GlaxoSmithKline (GSK) also announced in December 2011 that it has expanded its agreement with the GAVI Alliance for vaccines for preventing pneumococcal disease. Pneumococcal disease can lead to pneumonia, meningitis, and sepsis and is a leading cause of death in children under the age of five in developing countries.
Under a new agreement, GSK commits to provide an additional 180 million doses of its pneumococcal vaccine, Synflorix, to GAVI over the next 12 years to help expand immunization programmes against pneumococcal disease to 72 developing countries by 2023.The additional support builds on the 300 million doses that GSK committed to GAVI in March 2010 through the AMC. In total, up to 160 million children in developing countries could be protected with Synflorix against pneumococcal disease by 2023. The new commitment by GSK follows GAVI's recent decision to support the introduction of pneumococcal vaccination in an additional 18 countries, bringing the total number of countries currently supported by GAVI to 37 countries.
“By stepping up our contribution of Synflorix to GAVI, we can help ensure there is enough pneumococcal vaccine available to meet the increasing demand across the world,” said Jean Stéphenne, chairman of GSK Biologicals, in a Dec. 16, 2011, GSK press release. “We are committed to playing our part in addressing healthcare challenges in developing countries, which includes adopting new strategies to help accelerate access to vaccines for diseases such polio, rotavirus, measles, and pneumococcal around the world. Vaccines are one the most effective ways to improve public health and the economical development of these countries. Increasing vaccination means more children will be able to live healthy lives." More than 90% of deaths due to pneumococcal disease occur in developing countries where children frequently do not have access to pneumococcal vaccination or early treatment, according to the GSK release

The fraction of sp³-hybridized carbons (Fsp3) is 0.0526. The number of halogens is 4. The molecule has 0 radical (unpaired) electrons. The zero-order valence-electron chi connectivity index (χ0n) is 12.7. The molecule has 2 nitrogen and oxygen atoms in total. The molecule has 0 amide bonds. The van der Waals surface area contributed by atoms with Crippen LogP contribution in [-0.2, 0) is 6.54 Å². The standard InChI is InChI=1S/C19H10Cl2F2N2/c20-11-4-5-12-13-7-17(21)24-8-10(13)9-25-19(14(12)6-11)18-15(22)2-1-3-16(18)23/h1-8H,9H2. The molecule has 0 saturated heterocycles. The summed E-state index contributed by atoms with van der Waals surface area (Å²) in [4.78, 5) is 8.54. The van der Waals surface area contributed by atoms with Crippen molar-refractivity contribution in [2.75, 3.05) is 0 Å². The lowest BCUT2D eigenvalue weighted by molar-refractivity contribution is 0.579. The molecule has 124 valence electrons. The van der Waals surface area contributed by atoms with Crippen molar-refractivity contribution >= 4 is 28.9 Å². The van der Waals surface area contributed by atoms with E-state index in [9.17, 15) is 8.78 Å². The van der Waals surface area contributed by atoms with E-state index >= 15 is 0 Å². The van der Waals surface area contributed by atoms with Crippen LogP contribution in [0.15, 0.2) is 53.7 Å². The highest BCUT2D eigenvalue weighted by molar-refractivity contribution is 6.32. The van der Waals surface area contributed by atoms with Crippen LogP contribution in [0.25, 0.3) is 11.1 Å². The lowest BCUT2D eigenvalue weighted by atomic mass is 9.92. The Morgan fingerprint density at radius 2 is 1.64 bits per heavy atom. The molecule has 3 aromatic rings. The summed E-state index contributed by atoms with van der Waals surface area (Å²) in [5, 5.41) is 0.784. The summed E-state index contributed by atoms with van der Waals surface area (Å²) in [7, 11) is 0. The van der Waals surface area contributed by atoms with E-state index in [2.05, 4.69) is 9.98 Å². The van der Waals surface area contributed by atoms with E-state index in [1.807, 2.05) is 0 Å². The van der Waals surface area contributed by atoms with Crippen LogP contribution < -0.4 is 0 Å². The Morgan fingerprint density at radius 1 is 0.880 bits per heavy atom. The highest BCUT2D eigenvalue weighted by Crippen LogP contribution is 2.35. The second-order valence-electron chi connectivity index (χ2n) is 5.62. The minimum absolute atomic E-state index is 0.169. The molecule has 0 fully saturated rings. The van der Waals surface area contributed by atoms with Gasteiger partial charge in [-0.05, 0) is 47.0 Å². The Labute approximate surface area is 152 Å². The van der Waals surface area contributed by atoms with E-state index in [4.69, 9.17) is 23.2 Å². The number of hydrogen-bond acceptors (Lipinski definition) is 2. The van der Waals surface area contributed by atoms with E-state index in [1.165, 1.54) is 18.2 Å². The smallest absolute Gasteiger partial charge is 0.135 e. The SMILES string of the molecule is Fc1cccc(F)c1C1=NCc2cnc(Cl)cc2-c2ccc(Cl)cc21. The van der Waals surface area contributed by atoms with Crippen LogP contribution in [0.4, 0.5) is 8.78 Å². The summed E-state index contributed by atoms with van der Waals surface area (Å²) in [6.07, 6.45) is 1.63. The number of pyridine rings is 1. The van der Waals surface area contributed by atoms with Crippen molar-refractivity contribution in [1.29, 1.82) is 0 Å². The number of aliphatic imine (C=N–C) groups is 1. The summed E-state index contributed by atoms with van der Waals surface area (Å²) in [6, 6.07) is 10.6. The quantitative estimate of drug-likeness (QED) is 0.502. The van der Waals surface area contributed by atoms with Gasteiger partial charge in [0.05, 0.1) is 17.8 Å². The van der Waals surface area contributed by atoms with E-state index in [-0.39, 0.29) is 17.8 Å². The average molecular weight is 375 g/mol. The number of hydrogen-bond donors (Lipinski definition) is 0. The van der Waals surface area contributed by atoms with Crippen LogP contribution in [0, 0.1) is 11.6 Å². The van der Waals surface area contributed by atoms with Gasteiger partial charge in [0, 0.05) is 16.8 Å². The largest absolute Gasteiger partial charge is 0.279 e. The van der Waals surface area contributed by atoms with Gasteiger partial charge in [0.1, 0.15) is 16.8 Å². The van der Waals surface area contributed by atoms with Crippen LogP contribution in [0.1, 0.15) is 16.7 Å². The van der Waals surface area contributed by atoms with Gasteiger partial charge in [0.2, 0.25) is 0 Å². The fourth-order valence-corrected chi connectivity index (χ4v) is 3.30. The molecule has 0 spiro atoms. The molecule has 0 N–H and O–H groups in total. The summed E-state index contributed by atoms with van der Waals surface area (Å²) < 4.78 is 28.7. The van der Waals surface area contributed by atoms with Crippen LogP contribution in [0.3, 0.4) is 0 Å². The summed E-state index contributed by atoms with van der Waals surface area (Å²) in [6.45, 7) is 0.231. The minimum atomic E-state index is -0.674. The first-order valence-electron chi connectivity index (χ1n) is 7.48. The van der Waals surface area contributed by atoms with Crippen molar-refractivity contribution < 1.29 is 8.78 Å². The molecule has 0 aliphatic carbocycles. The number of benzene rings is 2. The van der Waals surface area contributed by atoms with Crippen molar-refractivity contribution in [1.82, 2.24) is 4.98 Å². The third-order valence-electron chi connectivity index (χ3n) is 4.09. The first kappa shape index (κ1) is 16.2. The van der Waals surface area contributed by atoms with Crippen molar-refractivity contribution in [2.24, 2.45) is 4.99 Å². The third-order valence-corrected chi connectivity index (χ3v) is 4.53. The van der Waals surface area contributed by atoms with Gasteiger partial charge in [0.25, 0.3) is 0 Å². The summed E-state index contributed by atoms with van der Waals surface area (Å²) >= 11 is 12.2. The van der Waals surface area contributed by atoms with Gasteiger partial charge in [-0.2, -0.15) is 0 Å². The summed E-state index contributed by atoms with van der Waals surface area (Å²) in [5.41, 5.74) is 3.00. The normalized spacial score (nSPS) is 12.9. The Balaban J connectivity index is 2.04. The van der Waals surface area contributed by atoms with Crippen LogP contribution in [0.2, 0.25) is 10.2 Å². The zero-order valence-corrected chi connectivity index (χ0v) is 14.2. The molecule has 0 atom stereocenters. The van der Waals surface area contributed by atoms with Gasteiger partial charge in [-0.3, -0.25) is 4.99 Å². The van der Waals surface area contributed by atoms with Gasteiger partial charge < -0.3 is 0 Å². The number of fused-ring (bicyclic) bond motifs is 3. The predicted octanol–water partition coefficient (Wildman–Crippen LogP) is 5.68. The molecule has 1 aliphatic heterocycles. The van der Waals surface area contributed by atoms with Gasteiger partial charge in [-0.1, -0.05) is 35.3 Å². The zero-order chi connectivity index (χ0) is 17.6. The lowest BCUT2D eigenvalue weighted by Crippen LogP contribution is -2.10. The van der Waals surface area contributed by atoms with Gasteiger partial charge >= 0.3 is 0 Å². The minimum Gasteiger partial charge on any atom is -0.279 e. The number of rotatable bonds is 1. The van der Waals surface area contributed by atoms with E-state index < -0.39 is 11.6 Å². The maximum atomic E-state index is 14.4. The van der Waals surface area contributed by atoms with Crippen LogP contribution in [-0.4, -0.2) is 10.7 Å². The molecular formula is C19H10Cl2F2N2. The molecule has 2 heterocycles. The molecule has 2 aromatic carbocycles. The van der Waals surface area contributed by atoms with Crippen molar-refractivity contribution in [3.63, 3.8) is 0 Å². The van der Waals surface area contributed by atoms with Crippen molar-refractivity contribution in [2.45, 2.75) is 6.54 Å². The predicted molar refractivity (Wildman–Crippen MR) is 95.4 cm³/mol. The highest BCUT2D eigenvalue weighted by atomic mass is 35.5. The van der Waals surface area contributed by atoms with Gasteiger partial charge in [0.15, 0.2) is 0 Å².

With its partnership with GAVI, GKS supplies more than 80% of its total vaccine volumes to developing countries. In June 2011, GSK made a new offer to supply its rotavirus vaccine, Rotarix, to GAVI at discounted prices to developed-world prices. It is estimated that more than half a million children worldwide die of rotavirus gastroenteritis each year, the equivalent of one child per minute worldwide, and it is responsible for the hospitalization of millions more. Rotavirus-related diarrhea and pneumococcal disease are two leading diseases among children in developing countries.
GSK has committed to provide the additional 180 million doses of Synflorix to GAVI at a small cost relative to developed-world prices. Synflorix helps protect against diseases due to pneumococcus. It contains 10 serotypes, three of which, serotype 1, 5, and 14, were required to be included in the vaccine for the AMC due to the high burden of invasive diseases caused by these serotypes in the developing world, according to the GSK press release. Over the next 12 years, GSK has committed to provide 480 million doses of Synflorix. To date, more than 12 million doses have been delivered in Ethiopia and Kenya. Kenya was the first African country to include pneumococcal vaccines in its national immunization program under the AMC. Ethiopia represents to date the largest introduction of pneumococcal vaccines under the AMC, according to the GSK release. GSK has invested more than $400 million in a dedicated manufacturing plant in Singapore that will produce several hundred million doses of the vaccine annually in the coming years. Synflorix was the first pneumococcal vaccine to receive World Health Organization (WHO) prequalification" for global use, a regulatory endorsement that is a precondition for participation in the AMC, notes GSK.